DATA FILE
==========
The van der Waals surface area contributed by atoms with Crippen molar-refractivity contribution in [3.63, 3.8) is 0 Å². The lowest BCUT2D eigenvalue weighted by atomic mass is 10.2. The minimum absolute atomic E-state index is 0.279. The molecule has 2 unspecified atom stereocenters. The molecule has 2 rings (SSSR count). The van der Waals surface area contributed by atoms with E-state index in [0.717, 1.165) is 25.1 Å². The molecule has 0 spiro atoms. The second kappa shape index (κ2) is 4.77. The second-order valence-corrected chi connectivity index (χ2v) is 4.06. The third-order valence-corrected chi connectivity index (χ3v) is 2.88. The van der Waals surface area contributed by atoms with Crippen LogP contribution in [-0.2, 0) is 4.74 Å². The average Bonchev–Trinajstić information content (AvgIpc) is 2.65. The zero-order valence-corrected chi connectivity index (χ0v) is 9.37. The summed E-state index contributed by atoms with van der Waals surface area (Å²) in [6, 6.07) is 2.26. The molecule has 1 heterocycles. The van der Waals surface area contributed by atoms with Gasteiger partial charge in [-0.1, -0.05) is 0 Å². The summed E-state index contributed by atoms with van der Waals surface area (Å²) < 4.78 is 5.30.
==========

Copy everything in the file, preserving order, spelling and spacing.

The van der Waals surface area contributed by atoms with Crippen molar-refractivity contribution in [3.63, 3.8) is 0 Å². The lowest BCUT2D eigenvalue weighted by atomic mass is 10.2. The minimum absolute atomic E-state index is 0.279. The molecule has 2 unspecified atom stereocenters. The molecule has 2 rings (SSSR count). The van der Waals surface area contributed by atoms with E-state index in [0.717, 1.165) is 25.1 Å². The molecule has 0 spiro atoms. The second kappa shape index (κ2) is 4.77. The second-order valence-corrected chi connectivity index (χ2v) is 4.06. The third-order valence-corrected chi connectivity index (χ3v) is 2.88. The van der Waals surface area contributed by atoms with Crippen LogP contribution in [-0.2, 0) is 4.74 Å². The average Bonchev–Trinajstić information content (AvgIpc) is 2.65. The zero-order valence-corrected chi connectivity index (χ0v) is 9.37. The summed E-state index contributed by atoms with van der Waals surface area (Å²) in [6, 6.07) is 2.26. The molecule has 1 heterocycles. The van der Waals surface area contributed by atoms with Gasteiger partial charge in [-0.1, -0.05) is 0 Å². The summed E-state index contributed by atoms with van der Waals surface area (Å²) < 4.78 is 5.30.